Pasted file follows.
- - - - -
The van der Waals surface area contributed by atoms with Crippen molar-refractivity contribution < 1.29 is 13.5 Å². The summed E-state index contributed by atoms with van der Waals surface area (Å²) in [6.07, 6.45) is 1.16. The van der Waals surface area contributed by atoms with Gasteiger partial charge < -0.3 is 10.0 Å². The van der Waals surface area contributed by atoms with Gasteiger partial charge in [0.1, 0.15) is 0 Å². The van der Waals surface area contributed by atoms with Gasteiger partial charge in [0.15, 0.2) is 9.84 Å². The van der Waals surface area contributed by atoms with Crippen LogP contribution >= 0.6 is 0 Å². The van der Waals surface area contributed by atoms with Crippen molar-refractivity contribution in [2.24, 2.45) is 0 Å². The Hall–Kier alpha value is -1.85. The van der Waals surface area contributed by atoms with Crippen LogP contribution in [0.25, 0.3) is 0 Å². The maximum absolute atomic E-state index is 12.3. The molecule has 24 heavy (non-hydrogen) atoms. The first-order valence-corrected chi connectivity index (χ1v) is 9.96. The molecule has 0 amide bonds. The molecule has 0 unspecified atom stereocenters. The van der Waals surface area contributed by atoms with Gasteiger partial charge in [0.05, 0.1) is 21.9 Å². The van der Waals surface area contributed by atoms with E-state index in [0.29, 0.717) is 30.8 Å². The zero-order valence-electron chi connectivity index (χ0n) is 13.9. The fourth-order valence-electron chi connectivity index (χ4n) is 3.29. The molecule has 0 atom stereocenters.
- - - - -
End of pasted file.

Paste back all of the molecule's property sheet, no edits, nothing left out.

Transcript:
The van der Waals surface area contributed by atoms with Crippen molar-refractivity contribution < 1.29 is 13.5 Å². The summed E-state index contributed by atoms with van der Waals surface area (Å²) in [6.07, 6.45) is 1.16. The van der Waals surface area contributed by atoms with Gasteiger partial charge < -0.3 is 10.0 Å². The van der Waals surface area contributed by atoms with Gasteiger partial charge in [0.1, 0.15) is 0 Å². The van der Waals surface area contributed by atoms with Gasteiger partial charge in [0.15, 0.2) is 9.84 Å². The van der Waals surface area contributed by atoms with Crippen LogP contribution >= 0.6 is 0 Å². The van der Waals surface area contributed by atoms with Crippen molar-refractivity contribution in [2.24, 2.45) is 0 Å². The Hall–Kier alpha value is -1.85. The van der Waals surface area contributed by atoms with Crippen LogP contribution in [0.25, 0.3) is 0 Å². The maximum absolute atomic E-state index is 12.3. The molecule has 24 heavy (non-hydrogen) atoms. The first-order valence-corrected chi connectivity index (χ1v) is 9.96. The molecule has 0 amide bonds. The molecule has 0 unspecified atom stereocenters. The van der Waals surface area contributed by atoms with Gasteiger partial charge in [0.05, 0.1) is 21.9 Å². The van der Waals surface area contributed by atoms with E-state index in [0.29, 0.717) is 30.8 Å². The zero-order valence-electron chi connectivity index (χ0n) is 13.9. The fourth-order valence-electron chi connectivity index (χ4n) is 3.29. The molecule has 0 atom stereocenters.